Making medical marijuana legal does not lower fatal opioid overdose death rates, says a new study, thus challenging a key talking point of several advocates of legal marijuana.
A 2014 study reported that from the year 1999 t0 2010, the states having medical marijuana laws had almost 25 percent lower opioid death rates in contrast to those states which did not have such laws. The researchers of that study speculated that the patients may be switching to marijuana over painkillers, although they had warned them against its consequences. But still, the states struck by opioid overdose death rates started rethinking about the role marijuana played, thus leading many to legalize cannabis for medical purpose.
And so, a team of researchers led by Chelsea Shover, a postdoctoral research scholar in psychiatry and behavioural sciences at Stanford University School of Medicine, took a decision to upgrade the analysis by utilizing data of 2017. Upon examining, they discovered the opposite: death rates due to opioid prescription were 23 percent higher than what was expected in the states which had legalized medical marijuana.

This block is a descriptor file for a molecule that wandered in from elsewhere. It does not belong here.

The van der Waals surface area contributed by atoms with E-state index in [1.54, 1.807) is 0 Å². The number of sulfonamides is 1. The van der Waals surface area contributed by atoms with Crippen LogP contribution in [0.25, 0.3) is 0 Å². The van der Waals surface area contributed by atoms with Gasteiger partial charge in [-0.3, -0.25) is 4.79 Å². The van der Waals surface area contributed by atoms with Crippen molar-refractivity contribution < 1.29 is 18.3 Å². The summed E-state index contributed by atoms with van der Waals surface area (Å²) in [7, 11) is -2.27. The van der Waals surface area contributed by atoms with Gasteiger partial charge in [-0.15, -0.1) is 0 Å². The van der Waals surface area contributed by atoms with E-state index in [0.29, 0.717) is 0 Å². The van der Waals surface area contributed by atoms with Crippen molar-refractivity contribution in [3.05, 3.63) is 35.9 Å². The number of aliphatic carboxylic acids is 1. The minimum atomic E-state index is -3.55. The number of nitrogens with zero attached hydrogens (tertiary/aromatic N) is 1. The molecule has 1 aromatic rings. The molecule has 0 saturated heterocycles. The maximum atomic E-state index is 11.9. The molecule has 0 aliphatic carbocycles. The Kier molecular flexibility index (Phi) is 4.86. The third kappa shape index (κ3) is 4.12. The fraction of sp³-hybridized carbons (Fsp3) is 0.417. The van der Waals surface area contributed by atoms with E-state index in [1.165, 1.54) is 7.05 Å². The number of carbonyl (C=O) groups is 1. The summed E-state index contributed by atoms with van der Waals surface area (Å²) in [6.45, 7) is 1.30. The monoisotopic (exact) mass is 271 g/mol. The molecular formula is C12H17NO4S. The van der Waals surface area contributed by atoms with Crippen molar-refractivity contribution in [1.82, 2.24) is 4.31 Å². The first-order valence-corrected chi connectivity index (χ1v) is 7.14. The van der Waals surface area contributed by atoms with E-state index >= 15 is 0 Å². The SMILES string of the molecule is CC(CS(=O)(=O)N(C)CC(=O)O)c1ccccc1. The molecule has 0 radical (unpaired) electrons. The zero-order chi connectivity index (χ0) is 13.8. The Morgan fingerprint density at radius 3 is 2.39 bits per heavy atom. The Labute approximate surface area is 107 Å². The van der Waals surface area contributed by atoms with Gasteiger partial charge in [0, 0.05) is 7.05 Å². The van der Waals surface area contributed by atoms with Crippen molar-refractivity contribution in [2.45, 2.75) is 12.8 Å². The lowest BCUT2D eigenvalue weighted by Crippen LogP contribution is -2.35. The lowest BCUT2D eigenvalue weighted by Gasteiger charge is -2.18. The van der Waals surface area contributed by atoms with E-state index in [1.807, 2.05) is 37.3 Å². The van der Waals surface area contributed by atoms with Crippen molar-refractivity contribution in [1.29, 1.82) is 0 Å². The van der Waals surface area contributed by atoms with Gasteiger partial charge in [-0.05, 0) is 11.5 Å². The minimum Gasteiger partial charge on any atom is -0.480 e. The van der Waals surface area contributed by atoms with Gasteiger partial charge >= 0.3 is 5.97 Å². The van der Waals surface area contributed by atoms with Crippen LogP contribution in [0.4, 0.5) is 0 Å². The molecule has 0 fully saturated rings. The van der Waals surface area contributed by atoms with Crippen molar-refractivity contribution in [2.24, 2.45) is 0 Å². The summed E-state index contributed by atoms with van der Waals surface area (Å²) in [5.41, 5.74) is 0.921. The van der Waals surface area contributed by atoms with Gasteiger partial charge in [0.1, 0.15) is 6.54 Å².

Shover said that legalizing medical marijuana isn’t the solution to curb he opioid epidemic. Though it would be amazing if this fact was true, but their finding does not suggest that it is, she further said.
Though medical marijuana acts as a pain reliever for a few people, but for the opioid overdose crisis and addiction, there’s a need for more research as well as policies which may bring a change, Shover added.
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